Down Under’s Didgeridoo
Brian Charles went to Juilliard as a young man to train as an oboist, but on a trip to Australia he became charmed by a more ancient instrument — the didgeridoo. “It allows the performer freedom to express music in whichever way moves them,” he says. The didgeridoo’s tones can be changed by changing the position of the tongue, closing the mouth and singing, humming or screaming while you play. Its unique sound intrigues even in contemporary times — Charles has played the didgeridoo on TV commercials, video game sound tracks, avant-garde festivals and at private performances. The musician/composer also presented the instrument at schools around his Conway home (kids learn how to make one from discarded gift wrapping tubes or plumbing pipes) and he gives workshops and lessons at his North Conway Music Shop. Charles says the repetitive nature of the didgeridoo’s sound and the ancient traditions behind it draw people to it for a variety of uses — including meditation: “It is a compelling sound for those willing to listen.”What is a didgeridoo?
Perhaps the oldest musical instrument made by mankind. It is simply a hollow tree branch blown through with lips vibrating.
What attracted you to it?
I toured Australia with a classical orchestra and was introduced to the sound firsthand by David Hudson. David is an Aboriginal Australian performer and became my mentor. I studied shortly with a woman called “Mother of Dreamtime” and beyond that — I did as generations of players have been instructed to do: go wander into the woods and let the trees teach you how to play.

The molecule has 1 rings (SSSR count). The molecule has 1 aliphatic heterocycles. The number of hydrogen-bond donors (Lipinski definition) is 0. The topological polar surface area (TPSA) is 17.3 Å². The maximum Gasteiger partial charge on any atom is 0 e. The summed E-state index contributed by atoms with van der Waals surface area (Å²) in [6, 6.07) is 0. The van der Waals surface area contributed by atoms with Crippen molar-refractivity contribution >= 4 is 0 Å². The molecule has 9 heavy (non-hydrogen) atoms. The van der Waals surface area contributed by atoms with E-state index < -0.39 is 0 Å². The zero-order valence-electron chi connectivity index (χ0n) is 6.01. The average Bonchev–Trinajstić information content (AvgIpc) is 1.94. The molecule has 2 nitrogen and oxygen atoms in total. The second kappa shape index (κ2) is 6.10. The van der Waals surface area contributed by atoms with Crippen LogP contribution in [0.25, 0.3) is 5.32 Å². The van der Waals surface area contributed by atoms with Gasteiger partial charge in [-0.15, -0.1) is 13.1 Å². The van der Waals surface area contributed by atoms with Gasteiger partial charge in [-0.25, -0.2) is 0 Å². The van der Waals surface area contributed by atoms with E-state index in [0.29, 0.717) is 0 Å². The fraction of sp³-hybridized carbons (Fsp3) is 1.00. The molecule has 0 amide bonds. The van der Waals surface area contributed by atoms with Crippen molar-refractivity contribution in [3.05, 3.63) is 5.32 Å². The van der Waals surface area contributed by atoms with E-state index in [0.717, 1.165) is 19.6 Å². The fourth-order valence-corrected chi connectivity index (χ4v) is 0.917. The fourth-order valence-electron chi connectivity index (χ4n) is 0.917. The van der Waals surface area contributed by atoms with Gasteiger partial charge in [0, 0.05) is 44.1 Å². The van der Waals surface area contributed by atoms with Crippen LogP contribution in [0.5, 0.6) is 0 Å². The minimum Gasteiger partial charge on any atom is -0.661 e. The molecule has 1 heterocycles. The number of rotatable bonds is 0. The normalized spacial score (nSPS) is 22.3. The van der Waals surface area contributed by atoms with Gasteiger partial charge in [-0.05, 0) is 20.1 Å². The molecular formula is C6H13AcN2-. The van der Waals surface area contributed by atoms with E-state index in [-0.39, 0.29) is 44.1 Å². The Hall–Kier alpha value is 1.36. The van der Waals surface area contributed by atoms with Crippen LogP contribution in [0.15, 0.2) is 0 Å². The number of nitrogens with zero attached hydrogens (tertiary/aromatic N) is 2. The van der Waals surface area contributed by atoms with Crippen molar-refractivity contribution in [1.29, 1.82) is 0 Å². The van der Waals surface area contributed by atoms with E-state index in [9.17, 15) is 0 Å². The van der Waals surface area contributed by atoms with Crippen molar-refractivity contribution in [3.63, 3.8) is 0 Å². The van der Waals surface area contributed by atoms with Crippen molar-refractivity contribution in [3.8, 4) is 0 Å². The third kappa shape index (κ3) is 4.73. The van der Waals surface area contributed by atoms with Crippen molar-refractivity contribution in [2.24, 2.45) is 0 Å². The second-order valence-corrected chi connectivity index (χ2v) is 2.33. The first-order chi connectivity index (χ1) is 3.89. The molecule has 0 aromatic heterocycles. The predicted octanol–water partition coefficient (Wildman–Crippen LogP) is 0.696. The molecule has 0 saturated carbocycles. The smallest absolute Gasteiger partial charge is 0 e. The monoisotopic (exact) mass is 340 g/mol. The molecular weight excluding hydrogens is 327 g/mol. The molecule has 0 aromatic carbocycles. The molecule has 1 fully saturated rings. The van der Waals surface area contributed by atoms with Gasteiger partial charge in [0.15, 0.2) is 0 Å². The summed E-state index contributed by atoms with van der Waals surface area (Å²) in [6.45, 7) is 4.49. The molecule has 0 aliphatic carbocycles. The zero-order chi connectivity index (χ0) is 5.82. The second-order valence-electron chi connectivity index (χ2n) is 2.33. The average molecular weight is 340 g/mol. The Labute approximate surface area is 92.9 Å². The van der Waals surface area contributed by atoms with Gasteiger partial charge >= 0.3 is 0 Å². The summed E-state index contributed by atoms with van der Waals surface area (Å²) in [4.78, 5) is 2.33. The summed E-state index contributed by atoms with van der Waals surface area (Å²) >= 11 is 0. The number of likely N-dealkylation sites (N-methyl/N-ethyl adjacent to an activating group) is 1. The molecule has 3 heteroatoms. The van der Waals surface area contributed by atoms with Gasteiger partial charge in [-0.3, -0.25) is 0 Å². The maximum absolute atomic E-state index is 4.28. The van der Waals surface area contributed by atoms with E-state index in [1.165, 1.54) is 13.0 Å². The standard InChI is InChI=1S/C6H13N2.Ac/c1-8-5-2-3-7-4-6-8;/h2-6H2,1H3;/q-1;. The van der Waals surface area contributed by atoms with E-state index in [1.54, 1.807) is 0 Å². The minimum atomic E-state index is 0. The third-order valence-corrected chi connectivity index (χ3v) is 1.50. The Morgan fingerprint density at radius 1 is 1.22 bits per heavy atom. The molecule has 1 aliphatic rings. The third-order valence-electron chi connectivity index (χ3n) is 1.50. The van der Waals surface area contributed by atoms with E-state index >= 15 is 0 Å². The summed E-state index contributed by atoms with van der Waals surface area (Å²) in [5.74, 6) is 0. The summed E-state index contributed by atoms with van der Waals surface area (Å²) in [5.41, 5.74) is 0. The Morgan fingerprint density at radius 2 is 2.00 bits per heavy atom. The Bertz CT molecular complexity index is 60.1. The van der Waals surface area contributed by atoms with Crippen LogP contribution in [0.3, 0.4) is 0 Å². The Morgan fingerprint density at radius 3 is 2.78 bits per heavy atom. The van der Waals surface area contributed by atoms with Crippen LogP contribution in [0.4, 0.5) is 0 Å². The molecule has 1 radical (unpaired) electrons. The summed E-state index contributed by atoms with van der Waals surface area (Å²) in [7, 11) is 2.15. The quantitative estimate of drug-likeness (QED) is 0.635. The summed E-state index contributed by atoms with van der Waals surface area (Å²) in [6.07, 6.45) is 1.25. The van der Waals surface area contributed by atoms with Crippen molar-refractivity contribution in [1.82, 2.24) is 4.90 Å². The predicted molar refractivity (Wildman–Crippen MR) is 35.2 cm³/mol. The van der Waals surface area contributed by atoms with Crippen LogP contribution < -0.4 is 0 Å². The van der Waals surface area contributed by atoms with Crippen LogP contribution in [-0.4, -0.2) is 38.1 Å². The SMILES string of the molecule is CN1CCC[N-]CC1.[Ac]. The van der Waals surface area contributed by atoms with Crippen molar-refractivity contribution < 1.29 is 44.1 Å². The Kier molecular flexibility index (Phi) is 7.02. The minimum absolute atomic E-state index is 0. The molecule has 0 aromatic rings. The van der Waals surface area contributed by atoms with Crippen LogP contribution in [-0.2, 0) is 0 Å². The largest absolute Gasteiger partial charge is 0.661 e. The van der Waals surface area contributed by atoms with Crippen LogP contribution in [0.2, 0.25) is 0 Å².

How old is the didgeridoo and what was it used for early on?
Perhaps 40,000 to 60,000 years old, with Aboriginal cave paintings from that time period depicting its use. It is probably used exactly the same way today as when the first people played it.
How would you describe the sound it makes? Is it music?
Imagine the sound a rock might make, if it could sing — that’s the didgeridoo. There are many forms of music, and while the raw sound of the didgeridoo does not sound like a Lady Gaga pop tune, they have more in common than most people realize.
It only makes one sound, right?
If light makes one color, than didgeridoo makes one sound. The varieties of tones are like the refractions of light seen through a prism. The sounds and effects are wide ranging in their organic richness.
Circular breathing apparently has allowed at least one person to play the same note for more than 50 minutes. Could you do that?
I have played over four hours at a stretch without challenge in a performance that called for it. It is common for didgeridoo players to play uninterrupted for hours on end. Just 50 minutes? Humbug.
Is it true that playing it helps reduce snoring and sleep apnea?
According to the science I have read, yes. It certainly is good for your lungs and overall health — I routinely out-blow the testing device used by doctors to measure lung health.
You give workshops — why do people want to learn how to play it?
The didgeridoo is just plain fun to play. The myriad “reasons” are many, but the basic vibration and low tones make people happy.